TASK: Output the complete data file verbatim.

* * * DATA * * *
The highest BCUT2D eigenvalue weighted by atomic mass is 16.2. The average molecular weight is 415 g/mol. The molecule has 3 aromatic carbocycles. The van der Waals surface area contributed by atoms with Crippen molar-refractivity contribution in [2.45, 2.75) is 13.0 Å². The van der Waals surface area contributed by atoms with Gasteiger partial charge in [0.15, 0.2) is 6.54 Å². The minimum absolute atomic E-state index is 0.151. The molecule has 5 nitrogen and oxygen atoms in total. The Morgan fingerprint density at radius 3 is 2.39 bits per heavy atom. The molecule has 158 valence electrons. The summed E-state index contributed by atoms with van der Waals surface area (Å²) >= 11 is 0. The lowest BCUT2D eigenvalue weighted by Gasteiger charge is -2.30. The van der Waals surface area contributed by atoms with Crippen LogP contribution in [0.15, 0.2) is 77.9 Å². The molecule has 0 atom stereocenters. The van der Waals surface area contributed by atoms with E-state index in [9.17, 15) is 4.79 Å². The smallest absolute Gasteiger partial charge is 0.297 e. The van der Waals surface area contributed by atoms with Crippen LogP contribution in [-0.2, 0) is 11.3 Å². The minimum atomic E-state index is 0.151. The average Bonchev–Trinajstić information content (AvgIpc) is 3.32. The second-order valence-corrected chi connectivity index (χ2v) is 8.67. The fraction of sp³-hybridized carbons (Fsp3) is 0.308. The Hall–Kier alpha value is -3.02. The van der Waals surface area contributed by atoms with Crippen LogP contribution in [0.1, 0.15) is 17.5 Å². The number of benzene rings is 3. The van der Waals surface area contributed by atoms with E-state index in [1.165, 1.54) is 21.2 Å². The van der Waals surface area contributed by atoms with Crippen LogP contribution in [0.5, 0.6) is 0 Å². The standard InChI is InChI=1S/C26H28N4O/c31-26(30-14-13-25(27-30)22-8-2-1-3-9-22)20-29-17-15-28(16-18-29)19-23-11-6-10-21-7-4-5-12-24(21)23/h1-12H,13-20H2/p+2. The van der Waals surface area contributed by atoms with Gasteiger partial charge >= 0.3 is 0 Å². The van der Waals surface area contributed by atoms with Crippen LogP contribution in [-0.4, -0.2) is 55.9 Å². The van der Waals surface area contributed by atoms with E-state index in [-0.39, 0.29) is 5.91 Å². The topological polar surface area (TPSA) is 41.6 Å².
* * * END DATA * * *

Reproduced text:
The highest BCUT2D eigenvalue weighted by atomic mass is 16.2. The average molecular weight is 415 g/mol. The molecule has 3 aromatic carbocycles. The van der Waals surface area contributed by atoms with Crippen molar-refractivity contribution in [2.45, 2.75) is 13.0 Å². The van der Waals surface area contributed by atoms with Gasteiger partial charge in [0.15, 0.2) is 6.54 Å². The minimum absolute atomic E-state index is 0.151. The molecule has 5 nitrogen and oxygen atoms in total. The Morgan fingerprint density at radius 3 is 2.39 bits per heavy atom. The molecule has 158 valence electrons. The summed E-state index contributed by atoms with van der Waals surface area (Å²) >= 11 is 0. The lowest BCUT2D eigenvalue weighted by Gasteiger charge is -2.30. The van der Waals surface area contributed by atoms with Crippen LogP contribution in [0.15, 0.2) is 77.9 Å². The molecule has 0 atom stereocenters. The van der Waals surface area contributed by atoms with E-state index in [9.17, 15) is 4.79 Å². The smallest absolute Gasteiger partial charge is 0.297 e. The van der Waals surface area contributed by atoms with Crippen LogP contribution in [-0.2, 0) is 11.3 Å². The minimum atomic E-state index is 0.151. The average Bonchev–Trinajstić information content (AvgIpc) is 3.32. The second-order valence-corrected chi connectivity index (χ2v) is 8.67. The fraction of sp³-hybridized carbons (Fsp3) is 0.308. The Hall–Kier alpha value is -3.02. The van der Waals surface area contributed by atoms with Crippen LogP contribution in [0.1, 0.15) is 17.5 Å². The number of benzene rings is 3. The van der Waals surface area contributed by atoms with E-state index in [1.165, 1.54) is 21.2 Å². The van der Waals surface area contributed by atoms with Crippen LogP contribution in [0.5, 0.6) is 0 Å². The standard InChI is InChI=1S/C26H28N4O/c31-26(30-14-13-25(27-30)22-8-2-1-3-9-22)20-29-17-15-28(16-18-29)19-23-11-6-10-21-7-4-5-12-24(21)23/h1-12H,13-20H2/p+2. The van der Waals surface area contributed by atoms with Gasteiger partial charge >= 0.3 is 0 Å². The van der Waals surface area contributed by atoms with Crippen LogP contribution in [-0.4, -0.2) is 55.9 Å². The van der Waals surface area contributed by atoms with E-state index in [-0.39, 0.29) is 5.91 Å². The topological polar surface area (TPSA) is 41.6 Å².